Again, Bill Hammond of the NY Daily News said it best:

But the stunning fact is, with five months to go before Election Day, voters like the GOP even less. Democrats hold solid double-digit leads in every statewide race, and not a single Republican has broken 30%.

Think about that. New York’s Democrats are the ones who brought you former Gov. Eliot Spitzer and his hooker habit, a massive pay-to-play scandal in the pension fund under former Controller Alan Hevesi, Gov. Paterson’s floundering, weak-kneed leadership, the month-long shutdown of the state Senate last summer and a seemingly endless parade of legislators in handcuffs.

Beating at least some of these guys should be like shooting fish in a barrel. But the Republicans are losing – and losing badly.

They have no one but themselves to blame. They don’t have a compelling message as a party. They haven’t managed to recruit A-list candidates. And they aren’t raising money.

In short, they’re failing to play the vital role of holding Democrats accountable for their many failures.

Democrats “are not paying a price because there’s no Republican Party,” says Republican consultant Ed Rollins. “If there was an opposition party in this state, if there was competition, they would pay a price.

The best reform we could seek for the party in this state is an imitation of the political dynamics we see nationally, and for the sake of illustration, I’ll use some of the candidates that we have now to demonstrate what I mean.

Rick Lazio, as the designated party candidate for Governor, should be making scheduled appearances with every Republican Assembly and Senate candidate in the state within their own districts, regardless of the anticipated Republican vote potential in that district.  That includes any mailings or literature that gets distributed (at shared costs between the campaigns, of course).  You can, and should, always be more selective with where to campaign right before the election, but not throughout the campaign.  Everyone must count if we are to make any headway.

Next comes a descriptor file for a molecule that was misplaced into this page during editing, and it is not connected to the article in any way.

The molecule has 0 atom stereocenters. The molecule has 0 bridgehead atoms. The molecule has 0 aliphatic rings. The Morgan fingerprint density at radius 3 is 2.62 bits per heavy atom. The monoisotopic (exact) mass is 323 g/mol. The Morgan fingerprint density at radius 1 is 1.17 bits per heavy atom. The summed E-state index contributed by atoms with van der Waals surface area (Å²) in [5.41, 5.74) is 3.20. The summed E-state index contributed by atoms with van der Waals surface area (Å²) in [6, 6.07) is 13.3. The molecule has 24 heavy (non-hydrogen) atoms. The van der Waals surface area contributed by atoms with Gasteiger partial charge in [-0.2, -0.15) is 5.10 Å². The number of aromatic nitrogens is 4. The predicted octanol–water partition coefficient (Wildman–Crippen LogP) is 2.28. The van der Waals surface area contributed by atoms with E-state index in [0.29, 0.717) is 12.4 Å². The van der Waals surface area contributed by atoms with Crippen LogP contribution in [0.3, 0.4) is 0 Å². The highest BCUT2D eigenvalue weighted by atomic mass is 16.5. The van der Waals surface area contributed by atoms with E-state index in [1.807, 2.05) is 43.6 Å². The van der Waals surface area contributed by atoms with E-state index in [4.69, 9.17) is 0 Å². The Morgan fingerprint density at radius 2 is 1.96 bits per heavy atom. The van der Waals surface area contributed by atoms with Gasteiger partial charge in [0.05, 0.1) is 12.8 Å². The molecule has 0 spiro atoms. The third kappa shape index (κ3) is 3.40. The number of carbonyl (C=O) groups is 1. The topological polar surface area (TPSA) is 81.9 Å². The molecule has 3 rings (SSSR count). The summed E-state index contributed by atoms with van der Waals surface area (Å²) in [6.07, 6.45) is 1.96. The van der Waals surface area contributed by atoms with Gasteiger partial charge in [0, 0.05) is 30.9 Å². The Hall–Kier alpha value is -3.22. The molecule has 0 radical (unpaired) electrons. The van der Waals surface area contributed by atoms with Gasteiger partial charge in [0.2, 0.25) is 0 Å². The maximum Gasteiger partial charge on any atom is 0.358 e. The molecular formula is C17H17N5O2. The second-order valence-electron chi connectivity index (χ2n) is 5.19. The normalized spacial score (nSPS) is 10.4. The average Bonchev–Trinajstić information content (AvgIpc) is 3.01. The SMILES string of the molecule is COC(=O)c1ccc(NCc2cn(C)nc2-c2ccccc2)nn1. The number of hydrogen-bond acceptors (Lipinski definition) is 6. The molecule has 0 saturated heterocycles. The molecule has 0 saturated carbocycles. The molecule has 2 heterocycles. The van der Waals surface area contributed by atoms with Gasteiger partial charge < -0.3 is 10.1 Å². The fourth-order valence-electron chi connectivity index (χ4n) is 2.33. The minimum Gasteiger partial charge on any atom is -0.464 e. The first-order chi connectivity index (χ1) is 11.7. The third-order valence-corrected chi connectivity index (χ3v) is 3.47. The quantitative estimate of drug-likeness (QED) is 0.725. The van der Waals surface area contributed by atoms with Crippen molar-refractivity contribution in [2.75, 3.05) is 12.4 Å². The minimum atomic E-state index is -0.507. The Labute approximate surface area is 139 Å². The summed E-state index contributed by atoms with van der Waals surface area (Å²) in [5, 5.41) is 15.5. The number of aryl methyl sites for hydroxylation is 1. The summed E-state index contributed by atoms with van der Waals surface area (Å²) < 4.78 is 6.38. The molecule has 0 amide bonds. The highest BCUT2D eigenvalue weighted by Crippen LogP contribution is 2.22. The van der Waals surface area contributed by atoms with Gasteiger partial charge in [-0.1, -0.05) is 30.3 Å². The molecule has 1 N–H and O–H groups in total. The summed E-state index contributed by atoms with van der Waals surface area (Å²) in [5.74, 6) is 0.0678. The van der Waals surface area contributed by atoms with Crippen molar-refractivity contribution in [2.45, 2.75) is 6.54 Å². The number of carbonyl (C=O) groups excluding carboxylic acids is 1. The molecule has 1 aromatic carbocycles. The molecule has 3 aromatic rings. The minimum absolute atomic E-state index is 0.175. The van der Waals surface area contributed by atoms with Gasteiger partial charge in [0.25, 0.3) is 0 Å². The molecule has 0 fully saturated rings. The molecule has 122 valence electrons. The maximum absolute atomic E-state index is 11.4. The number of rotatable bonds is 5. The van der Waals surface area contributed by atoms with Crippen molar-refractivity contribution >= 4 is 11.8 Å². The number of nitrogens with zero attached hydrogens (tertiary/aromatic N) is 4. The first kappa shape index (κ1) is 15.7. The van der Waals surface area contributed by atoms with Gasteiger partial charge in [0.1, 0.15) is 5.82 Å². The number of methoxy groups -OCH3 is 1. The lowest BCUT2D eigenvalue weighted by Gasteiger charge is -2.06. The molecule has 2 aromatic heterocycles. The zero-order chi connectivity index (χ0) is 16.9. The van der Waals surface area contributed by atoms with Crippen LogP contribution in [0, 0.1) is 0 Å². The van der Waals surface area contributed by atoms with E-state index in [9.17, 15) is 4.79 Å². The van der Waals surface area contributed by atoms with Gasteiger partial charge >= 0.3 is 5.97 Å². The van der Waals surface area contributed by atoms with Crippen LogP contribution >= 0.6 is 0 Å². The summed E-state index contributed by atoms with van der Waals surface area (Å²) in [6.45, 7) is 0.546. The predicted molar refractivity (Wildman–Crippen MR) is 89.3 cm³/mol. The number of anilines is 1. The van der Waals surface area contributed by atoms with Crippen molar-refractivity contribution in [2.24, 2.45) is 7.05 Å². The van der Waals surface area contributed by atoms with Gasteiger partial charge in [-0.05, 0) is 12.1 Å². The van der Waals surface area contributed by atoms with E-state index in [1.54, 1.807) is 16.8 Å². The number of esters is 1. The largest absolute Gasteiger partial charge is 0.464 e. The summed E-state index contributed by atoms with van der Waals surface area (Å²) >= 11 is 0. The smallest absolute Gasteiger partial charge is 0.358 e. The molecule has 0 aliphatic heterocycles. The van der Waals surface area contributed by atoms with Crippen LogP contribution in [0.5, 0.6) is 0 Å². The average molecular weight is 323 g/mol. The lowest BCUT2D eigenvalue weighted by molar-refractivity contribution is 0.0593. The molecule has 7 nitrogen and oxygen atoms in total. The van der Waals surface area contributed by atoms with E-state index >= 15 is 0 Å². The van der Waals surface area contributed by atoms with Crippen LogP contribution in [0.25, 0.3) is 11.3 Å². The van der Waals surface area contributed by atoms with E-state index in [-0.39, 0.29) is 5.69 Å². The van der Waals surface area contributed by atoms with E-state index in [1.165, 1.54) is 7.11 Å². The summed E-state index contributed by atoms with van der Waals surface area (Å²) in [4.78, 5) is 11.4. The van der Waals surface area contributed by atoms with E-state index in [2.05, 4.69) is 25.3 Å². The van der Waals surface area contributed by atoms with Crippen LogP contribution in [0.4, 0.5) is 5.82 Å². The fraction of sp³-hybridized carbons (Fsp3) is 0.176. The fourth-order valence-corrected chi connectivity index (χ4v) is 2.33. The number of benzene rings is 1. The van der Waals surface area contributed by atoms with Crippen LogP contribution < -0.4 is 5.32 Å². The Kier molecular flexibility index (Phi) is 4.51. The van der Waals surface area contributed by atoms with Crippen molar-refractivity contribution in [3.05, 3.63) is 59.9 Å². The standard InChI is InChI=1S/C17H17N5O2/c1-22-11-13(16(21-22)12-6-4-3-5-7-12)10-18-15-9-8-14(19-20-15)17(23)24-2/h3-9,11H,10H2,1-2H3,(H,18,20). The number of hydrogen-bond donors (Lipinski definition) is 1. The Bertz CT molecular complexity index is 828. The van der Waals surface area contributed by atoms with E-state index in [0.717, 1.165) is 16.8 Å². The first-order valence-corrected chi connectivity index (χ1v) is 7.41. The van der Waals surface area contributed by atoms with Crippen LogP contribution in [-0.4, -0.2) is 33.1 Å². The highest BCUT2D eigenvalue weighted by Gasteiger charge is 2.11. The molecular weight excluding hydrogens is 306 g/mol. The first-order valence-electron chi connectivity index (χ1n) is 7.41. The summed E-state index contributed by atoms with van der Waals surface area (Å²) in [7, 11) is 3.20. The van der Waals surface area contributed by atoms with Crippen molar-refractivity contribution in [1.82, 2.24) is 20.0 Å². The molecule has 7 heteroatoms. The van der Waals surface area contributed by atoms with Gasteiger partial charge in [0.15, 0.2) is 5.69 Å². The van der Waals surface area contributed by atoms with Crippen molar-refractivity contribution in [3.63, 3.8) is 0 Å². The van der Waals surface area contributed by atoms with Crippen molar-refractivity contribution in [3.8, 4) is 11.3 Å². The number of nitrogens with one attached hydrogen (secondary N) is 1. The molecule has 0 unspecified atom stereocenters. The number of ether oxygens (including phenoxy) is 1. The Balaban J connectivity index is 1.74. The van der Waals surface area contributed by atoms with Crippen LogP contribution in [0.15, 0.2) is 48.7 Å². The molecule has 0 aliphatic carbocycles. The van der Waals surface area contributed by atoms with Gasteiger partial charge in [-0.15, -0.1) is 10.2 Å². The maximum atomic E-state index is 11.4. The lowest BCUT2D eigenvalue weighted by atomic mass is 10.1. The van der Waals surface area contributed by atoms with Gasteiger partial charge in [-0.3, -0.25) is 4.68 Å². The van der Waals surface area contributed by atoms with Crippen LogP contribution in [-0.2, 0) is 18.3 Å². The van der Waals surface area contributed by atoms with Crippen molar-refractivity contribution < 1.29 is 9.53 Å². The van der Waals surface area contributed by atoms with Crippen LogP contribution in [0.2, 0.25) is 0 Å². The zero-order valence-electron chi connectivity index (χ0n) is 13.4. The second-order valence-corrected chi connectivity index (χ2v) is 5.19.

The Lazio campaign, in consultation with the appropriate local and statewide campaign committees, should be cultivating talking points for all the candidates based on the best Republican solutions for the problems plaguging New York State government.  Most of these candidates are actually running to get elected, so they will do much of the leg work for you if you just try to coordinate and reach out.

Even if there is a Republican primary for a local race, in the absence of a gubernatorial primary, both candidates should profess their support for the message and platform that everyone has a hand in developing.  The central theme of such a primary contest should be, in fact, who is better able to execute that unified platform on behalf of the people of the district.  If there were a gubernatorial primary as well, then each candidate can and should choose who they want to work with if elected to public office, and run with that gubernatorial candidate.  After all, Congressional candidates, while campaigning on local issues of relevance to their particular districts, still frequently mention how they are running to support President ______’s agenda, or Speaker _______’s agenda, or Senate Leader ______’s agenda, especially if they are trying to elect that person to that particular office.  In marginal districts, the President or the de facto leader of the party always goes out to campaign in support of someone who will be supportive of his/her agenda in office.  Lazio should be doing the same thing, and not just for the State Senate.

If we cobbled together a strategy like this, even if we may be too late to make great headway this year, it would lay the foundation for a remarkable transformation by the next state legislature elections in 2012 and gubernatorial election in 2014.

After all, even more impressive for our party is not the prospect of a Governor Rick Lazio or Senate Majority Leader Dean Skelos, but an Assembly Speaker Brian Kolb.

If we are working together, it won’t just be an idea scribbed on a blog, but a palpable reality within our grasp.